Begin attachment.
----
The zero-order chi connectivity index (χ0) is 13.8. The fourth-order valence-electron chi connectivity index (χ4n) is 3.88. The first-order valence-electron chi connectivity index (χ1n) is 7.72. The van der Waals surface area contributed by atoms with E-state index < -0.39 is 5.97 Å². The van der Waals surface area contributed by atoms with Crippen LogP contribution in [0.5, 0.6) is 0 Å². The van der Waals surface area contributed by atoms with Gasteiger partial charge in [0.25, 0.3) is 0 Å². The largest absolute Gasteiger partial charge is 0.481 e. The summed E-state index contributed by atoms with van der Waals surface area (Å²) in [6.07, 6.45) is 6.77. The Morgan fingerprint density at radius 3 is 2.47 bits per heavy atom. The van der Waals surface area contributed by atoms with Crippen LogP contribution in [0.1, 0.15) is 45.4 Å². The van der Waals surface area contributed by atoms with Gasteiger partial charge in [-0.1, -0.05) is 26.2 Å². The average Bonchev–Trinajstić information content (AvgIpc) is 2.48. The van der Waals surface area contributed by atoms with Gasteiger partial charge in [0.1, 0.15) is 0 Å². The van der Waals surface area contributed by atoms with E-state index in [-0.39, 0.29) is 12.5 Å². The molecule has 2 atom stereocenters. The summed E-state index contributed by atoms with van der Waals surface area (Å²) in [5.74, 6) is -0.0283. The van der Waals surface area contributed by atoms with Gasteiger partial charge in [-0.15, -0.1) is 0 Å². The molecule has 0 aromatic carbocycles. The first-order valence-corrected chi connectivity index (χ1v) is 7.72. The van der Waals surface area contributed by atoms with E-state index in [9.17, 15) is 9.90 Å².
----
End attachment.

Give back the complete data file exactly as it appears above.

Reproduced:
The zero-order chi connectivity index (χ0) is 13.8. The fourth-order valence-electron chi connectivity index (χ4n) is 3.88. The first-order valence-electron chi connectivity index (χ1n) is 7.72. The van der Waals surface area contributed by atoms with E-state index < -0.39 is 5.97 Å². The van der Waals surface area contributed by atoms with Crippen LogP contribution in [0.5, 0.6) is 0 Å². The van der Waals surface area contributed by atoms with Gasteiger partial charge in [0.25, 0.3) is 0 Å². The largest absolute Gasteiger partial charge is 0.481 e. The summed E-state index contributed by atoms with van der Waals surface area (Å²) in [6.07, 6.45) is 6.77. The Morgan fingerprint density at radius 3 is 2.47 bits per heavy atom. The van der Waals surface area contributed by atoms with Crippen LogP contribution in [0.1, 0.15) is 45.4 Å². The van der Waals surface area contributed by atoms with Gasteiger partial charge in [-0.1, -0.05) is 26.2 Å². The average Bonchev–Trinajstić information content (AvgIpc) is 2.48. The van der Waals surface area contributed by atoms with Gasteiger partial charge in [0.1, 0.15) is 0 Å². The van der Waals surface area contributed by atoms with E-state index in [-0.39, 0.29) is 12.5 Å². The molecule has 2 atom stereocenters. The summed E-state index contributed by atoms with van der Waals surface area (Å²) in [5.74, 6) is -0.0283. The van der Waals surface area contributed by atoms with Gasteiger partial charge in [-0.15, -0.1) is 0 Å². The molecule has 0 aromatic carbocycles. The first-order valence-corrected chi connectivity index (χ1v) is 7.72. The van der Waals surface area contributed by atoms with E-state index in [9.17, 15) is 9.90 Å².